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Interaction between Jewish and non-Jewish children

The relationships between Jewish and non-Jewish children varied and were influenced by a number of factors.

Preexisting antisemitism played a role. Cities like Berlin could be fairly tolerant whilst antisemitism in rural areas could be much stronger.

It was also affected by how close and frequent friendships between Jewish and non-Jewish children were to begin with. Commonly, children played together on the street, but family friendships were rare.

Another factor that influenced children’s experience at school was character and resilience. For example, how did Ruth David’s life at school differ from her older sister Hannah’s?
© National Holocaust Centre and Museum

After the release of the “Racial Laws” in 1935, many parents told their children to cut off contact with Jewish friends. Around the same time, more than 50% of teachers had joined the National Socialist Teacher’s League and increasingly encouraged the racial segregation of children. Under pressure from the Hitler Youth, more and more children severed friendships and began to harass Jewish children inside and outside school.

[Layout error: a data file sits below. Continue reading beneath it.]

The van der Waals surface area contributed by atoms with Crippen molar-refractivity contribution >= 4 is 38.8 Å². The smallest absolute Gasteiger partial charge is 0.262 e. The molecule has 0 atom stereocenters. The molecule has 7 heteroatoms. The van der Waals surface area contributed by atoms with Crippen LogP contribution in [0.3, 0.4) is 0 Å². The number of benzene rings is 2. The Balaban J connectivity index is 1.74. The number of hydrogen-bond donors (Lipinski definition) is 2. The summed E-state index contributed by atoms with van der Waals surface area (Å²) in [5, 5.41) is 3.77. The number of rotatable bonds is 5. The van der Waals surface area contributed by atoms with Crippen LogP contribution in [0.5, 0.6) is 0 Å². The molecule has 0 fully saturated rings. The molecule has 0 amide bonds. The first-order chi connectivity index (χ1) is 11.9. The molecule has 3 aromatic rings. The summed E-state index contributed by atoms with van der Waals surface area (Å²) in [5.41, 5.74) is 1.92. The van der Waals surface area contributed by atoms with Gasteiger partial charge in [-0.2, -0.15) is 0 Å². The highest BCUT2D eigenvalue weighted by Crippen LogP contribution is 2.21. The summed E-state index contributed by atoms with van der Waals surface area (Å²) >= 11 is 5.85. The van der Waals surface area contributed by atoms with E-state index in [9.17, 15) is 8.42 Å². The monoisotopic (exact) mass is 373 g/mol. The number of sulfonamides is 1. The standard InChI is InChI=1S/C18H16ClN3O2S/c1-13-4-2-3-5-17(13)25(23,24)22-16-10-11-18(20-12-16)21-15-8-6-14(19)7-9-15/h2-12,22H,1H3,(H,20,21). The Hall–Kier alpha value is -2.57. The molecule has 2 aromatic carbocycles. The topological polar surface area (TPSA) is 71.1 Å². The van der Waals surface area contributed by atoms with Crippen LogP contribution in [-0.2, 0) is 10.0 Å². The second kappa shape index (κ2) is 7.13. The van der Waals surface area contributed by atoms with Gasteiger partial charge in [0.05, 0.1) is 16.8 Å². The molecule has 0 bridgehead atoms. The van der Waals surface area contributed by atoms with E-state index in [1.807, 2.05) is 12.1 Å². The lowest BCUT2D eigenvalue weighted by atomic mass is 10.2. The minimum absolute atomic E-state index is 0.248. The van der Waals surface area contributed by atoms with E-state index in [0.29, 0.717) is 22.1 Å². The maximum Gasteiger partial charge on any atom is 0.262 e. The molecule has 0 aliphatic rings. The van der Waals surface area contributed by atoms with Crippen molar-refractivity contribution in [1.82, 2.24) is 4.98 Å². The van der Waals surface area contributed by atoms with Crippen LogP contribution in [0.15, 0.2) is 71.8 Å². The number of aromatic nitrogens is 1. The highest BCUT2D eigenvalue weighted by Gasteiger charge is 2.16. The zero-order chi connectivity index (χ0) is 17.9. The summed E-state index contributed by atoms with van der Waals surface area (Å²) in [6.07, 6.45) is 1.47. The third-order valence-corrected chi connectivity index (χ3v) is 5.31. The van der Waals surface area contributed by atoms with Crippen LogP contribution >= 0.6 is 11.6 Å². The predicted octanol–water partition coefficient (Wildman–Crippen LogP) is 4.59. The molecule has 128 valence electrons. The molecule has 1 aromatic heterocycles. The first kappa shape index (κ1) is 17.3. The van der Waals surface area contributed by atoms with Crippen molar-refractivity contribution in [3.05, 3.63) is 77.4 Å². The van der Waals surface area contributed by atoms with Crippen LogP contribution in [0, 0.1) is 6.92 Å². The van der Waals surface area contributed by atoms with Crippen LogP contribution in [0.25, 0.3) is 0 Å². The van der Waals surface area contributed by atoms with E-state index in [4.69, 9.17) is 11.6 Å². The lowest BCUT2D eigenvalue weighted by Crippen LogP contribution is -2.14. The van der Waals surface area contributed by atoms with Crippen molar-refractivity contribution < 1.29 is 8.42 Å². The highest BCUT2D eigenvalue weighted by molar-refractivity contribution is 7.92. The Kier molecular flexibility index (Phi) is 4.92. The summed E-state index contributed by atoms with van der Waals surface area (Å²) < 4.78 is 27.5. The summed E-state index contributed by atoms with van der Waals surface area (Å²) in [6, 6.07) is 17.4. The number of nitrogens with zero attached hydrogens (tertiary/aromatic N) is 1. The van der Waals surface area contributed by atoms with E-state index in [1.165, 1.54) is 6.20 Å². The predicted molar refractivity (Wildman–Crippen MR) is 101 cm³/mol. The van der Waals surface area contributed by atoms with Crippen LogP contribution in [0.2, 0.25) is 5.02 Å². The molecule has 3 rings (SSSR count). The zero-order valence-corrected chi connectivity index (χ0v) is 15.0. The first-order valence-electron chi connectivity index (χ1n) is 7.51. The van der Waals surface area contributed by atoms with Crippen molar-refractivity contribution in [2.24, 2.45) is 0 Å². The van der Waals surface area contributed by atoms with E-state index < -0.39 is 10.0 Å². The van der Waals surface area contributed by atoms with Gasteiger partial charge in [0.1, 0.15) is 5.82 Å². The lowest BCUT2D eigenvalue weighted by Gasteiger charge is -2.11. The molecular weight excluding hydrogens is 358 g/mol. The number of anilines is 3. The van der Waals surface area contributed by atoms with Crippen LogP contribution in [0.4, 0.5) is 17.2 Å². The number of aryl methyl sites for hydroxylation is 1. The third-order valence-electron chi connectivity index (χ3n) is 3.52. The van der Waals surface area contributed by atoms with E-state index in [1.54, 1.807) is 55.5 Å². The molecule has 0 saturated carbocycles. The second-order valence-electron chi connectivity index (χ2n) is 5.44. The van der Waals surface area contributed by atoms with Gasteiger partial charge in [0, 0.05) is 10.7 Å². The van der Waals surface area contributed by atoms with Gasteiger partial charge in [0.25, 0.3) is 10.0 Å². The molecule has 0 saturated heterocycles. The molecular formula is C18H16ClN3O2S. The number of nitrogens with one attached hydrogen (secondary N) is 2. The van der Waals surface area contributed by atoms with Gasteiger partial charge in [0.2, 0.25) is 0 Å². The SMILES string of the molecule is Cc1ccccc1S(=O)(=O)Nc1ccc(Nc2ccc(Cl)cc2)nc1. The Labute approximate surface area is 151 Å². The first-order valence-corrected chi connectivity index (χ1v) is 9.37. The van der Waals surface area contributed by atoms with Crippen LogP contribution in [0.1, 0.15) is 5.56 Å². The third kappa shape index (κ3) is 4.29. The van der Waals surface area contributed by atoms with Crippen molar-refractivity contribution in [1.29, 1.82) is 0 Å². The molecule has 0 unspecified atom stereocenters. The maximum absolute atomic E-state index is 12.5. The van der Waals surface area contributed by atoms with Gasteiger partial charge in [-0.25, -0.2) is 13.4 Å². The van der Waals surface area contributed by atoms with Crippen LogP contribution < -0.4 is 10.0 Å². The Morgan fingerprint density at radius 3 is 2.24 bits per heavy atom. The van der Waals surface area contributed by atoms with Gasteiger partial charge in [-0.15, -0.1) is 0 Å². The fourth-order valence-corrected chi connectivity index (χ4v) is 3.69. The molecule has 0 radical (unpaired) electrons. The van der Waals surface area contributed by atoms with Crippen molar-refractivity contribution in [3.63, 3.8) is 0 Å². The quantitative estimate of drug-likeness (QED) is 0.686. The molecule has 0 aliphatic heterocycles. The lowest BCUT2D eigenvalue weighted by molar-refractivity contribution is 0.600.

Bernard Grunberg’s ordeal at school intensified over the years. How does the changed attitude of parents and teachers influence the behaviour of the children in class? What does this mean for Bernard?
© National Holocaust Centre and Museum

Popularity in class and personal resilience could cushion the effects for some but overall Jewish children increasingly suffered the effects of social isolation.

What is the driving force behind Bernard’s reaction to the harassment in class? How typical is his behaviour for children in general?
© National Holocaust Centre and Museum